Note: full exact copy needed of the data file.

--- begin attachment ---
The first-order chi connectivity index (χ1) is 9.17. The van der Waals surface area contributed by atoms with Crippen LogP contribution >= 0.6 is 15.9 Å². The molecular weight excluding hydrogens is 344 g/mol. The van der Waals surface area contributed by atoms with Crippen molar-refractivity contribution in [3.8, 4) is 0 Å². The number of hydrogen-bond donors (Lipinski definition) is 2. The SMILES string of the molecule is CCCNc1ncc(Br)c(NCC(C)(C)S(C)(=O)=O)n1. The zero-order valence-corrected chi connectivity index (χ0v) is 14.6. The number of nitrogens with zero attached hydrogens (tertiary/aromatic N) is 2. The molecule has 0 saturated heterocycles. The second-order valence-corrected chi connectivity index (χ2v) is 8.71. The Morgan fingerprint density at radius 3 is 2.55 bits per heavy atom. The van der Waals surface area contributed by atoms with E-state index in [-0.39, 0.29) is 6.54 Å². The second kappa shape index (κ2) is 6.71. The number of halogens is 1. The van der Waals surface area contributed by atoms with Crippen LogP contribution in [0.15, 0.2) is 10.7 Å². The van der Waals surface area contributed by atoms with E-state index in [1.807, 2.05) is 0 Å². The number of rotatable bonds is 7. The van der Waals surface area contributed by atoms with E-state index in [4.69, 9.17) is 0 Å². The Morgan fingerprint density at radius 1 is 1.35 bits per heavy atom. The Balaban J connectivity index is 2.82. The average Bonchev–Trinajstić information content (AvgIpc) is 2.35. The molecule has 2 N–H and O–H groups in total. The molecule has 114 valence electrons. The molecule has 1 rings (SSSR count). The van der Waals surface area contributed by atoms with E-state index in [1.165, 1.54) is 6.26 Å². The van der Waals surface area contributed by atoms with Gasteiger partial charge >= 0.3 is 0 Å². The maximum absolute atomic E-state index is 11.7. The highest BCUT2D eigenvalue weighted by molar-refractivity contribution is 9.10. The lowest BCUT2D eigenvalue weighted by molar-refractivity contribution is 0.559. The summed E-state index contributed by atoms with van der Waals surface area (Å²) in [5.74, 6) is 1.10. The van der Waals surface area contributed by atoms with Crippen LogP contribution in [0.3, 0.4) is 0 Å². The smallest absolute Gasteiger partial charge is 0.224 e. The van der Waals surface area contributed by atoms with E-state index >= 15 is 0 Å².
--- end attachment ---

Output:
The first-order chi connectivity index (χ1) is 9.17. The van der Waals surface area contributed by atoms with Crippen LogP contribution >= 0.6 is 15.9 Å². The molecular weight excluding hydrogens is 344 g/mol. The van der Waals surface area contributed by atoms with Crippen molar-refractivity contribution in [3.8, 4) is 0 Å². The number of hydrogen-bond donors (Lipinski definition) is 2. The SMILES string of the molecule is CCCNc1ncc(Br)c(NCC(C)(C)S(C)(=O)=O)n1. The zero-order valence-corrected chi connectivity index (χ0v) is 14.6. The number of nitrogens with zero attached hydrogens (tertiary/aromatic N) is 2. The molecule has 0 saturated heterocycles. The second-order valence-corrected chi connectivity index (χ2v) is 8.71. The Morgan fingerprint density at radius 3 is 2.55 bits per heavy atom. The van der Waals surface area contributed by atoms with E-state index in [-0.39, 0.29) is 6.54 Å². The second kappa shape index (κ2) is 6.71. The number of halogens is 1. The van der Waals surface area contributed by atoms with Crippen LogP contribution in [0.15, 0.2) is 10.7 Å². The van der Waals surface area contributed by atoms with E-state index in [1.807, 2.05) is 0 Å². The number of rotatable bonds is 7. The van der Waals surface area contributed by atoms with E-state index in [4.69, 9.17) is 0 Å². The Morgan fingerprint density at radius 1 is 1.35 bits per heavy atom. The Balaban J connectivity index is 2.82. The average Bonchev–Trinajstić information content (AvgIpc) is 2.35. The molecule has 2 N–H and O–H groups in total. The molecule has 114 valence electrons. The molecule has 1 rings (SSSR count). The van der Waals surface area contributed by atoms with E-state index in [1.165, 1.54) is 6.26 Å². The van der Waals surface area contributed by atoms with Gasteiger partial charge >= 0.3 is 0 Å². The maximum absolute atomic E-state index is 11.7. The highest BCUT2D eigenvalue weighted by molar-refractivity contribution is 9.10. The lowest BCUT2D eigenvalue weighted by molar-refractivity contribution is 0.559. The summed E-state index contributed by atoms with van der Waals surface area (Å²) in [5.74, 6) is 1.10. The van der Waals surface area contributed by atoms with Crippen LogP contribution in [0.3, 0.4) is 0 Å². The smallest absolute Gasteiger partial charge is 0.224 e. The van der Waals surface area contributed by atoms with E-state index >= 15 is 0 Å².